Erosion through water flow (called scour) causes the majority of bridge collapses in the U.S and was responsible for the levee failures in the aftermath of Hurricane Katrina. It has been difficult to assess the erosive potential of a soil profile without extensive digging on site followed up by hours of off site testing, but researchers at North Carolina State University (NCSU) have developed a device that significantly improves the process by measuring the scour and erosion potential of soils without the need to excavate and remotely test samples. Having tested the sensor in the lab the team are ready to conduct their first field tests.
“The In-situ Scour Evaluation Probe (ISEP) is the first technology that allows technicians in the field to measure the scour potential of soils without the need for excavation,” said project leader Dr. Mohammed Gabr. “Previous technologies required engineers to take samples and process them in a lab. The ISEP’s ability to measure scour potential at different depths helps us predict how the soil will behave in the future as a support media, as various layers of soil are eroded or scoured.”
The ISEP uses a water jet to burrow a hole into the soil with measurements of the rate at which the water displaces the soil taken. This reading determines the erosion and scour rate of the soil. Researchers can also manipulate the velocity and flow rate of the water to simulate various natural events from normal stream flow to hurricane-induced surges.
Several laboratory tests in a chamber that is 9 ft in diameter and 20 ft deep have been undertaken at NCSU.
“Recently, we have received a permit from the National Park Service to deploy it, on a trial basis, to test some of the barrier islands breached during hurricane Isabel on the North Carolina Outer Banks. This work will happen before the end of December,” Dr Gabr said.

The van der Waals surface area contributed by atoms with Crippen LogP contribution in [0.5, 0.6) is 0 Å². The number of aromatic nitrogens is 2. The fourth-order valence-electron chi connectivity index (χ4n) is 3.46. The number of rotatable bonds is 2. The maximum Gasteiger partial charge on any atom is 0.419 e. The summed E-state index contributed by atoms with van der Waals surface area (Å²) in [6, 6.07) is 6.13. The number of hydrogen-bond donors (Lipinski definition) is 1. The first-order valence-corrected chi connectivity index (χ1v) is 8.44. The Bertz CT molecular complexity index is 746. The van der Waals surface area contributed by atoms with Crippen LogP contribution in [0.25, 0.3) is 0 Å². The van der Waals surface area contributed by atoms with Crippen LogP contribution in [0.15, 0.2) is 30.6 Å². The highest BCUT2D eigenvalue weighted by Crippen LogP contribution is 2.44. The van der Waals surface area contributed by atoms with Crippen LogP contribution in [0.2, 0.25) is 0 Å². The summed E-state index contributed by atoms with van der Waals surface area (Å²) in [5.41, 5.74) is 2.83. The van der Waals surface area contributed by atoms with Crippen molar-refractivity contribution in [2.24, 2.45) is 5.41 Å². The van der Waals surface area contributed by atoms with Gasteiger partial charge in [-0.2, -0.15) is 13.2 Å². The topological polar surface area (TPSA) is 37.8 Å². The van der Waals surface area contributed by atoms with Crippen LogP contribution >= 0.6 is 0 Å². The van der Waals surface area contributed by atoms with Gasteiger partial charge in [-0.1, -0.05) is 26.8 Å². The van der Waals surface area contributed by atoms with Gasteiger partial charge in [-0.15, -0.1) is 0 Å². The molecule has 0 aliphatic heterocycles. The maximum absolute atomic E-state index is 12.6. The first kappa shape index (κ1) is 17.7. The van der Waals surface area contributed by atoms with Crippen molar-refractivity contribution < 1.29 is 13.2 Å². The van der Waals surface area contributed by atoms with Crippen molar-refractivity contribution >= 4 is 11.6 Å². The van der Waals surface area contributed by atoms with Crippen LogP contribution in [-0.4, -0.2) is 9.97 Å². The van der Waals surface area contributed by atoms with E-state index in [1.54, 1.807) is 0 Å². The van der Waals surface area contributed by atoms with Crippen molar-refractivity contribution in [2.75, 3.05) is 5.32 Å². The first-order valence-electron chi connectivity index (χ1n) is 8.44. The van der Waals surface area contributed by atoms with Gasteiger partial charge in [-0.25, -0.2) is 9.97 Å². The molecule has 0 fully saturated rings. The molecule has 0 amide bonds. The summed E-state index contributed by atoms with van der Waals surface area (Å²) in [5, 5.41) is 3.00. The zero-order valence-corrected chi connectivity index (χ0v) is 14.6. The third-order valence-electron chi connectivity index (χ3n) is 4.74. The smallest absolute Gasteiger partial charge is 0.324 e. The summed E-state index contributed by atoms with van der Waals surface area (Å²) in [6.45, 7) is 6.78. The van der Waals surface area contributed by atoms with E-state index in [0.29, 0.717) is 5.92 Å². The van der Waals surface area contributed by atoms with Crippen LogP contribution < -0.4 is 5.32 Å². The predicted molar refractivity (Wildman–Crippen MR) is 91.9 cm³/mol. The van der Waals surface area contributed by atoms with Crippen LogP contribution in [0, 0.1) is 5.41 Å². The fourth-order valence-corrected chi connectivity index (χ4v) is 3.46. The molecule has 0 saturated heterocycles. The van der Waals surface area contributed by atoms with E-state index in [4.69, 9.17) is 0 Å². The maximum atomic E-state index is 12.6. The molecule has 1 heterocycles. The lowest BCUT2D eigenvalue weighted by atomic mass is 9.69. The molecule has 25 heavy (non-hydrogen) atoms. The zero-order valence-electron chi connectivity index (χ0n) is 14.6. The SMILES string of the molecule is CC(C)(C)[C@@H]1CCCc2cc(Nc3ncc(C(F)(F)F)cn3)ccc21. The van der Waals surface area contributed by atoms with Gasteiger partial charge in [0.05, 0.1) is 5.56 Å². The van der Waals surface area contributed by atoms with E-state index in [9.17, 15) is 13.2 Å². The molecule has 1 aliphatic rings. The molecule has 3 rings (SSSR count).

It has taken two years and around US $120,000 in research funding to get to this point and Dr. Gabr told Gizmag another year's funding has recently been secured.
The results of the field testing should be available by mid-2011. While the ISEP is currently still only in testing phase Dr. Gabr expects the technology to gain American Society for Testing and Materials (ASTM) Standards approval within three years – a normal length of time for such certification. The device could be available sooner with draft approval from the ASTM.
An ISEP unit able to test down to 20 ft is expected to cost around US$12 000.
Understanding scour potential is important for helping authorities prepare for and minimize the impact of events such levee and bridge failures. Scour has been linked to 60 percent of the bridge failures in the U.S according to the Federal Highway Administration.
End-users of the ISEP such as federal and state agencies and private consultants will be able to perform scour assessment more frequently, since they will not have to take physical samples back to a lab for analysis. More test data means researchers will have a larger data set to work with helping them to more accurately predict scouring rates and behavior. It is hoped that this will reduce the number of bridge and levee failures in the future.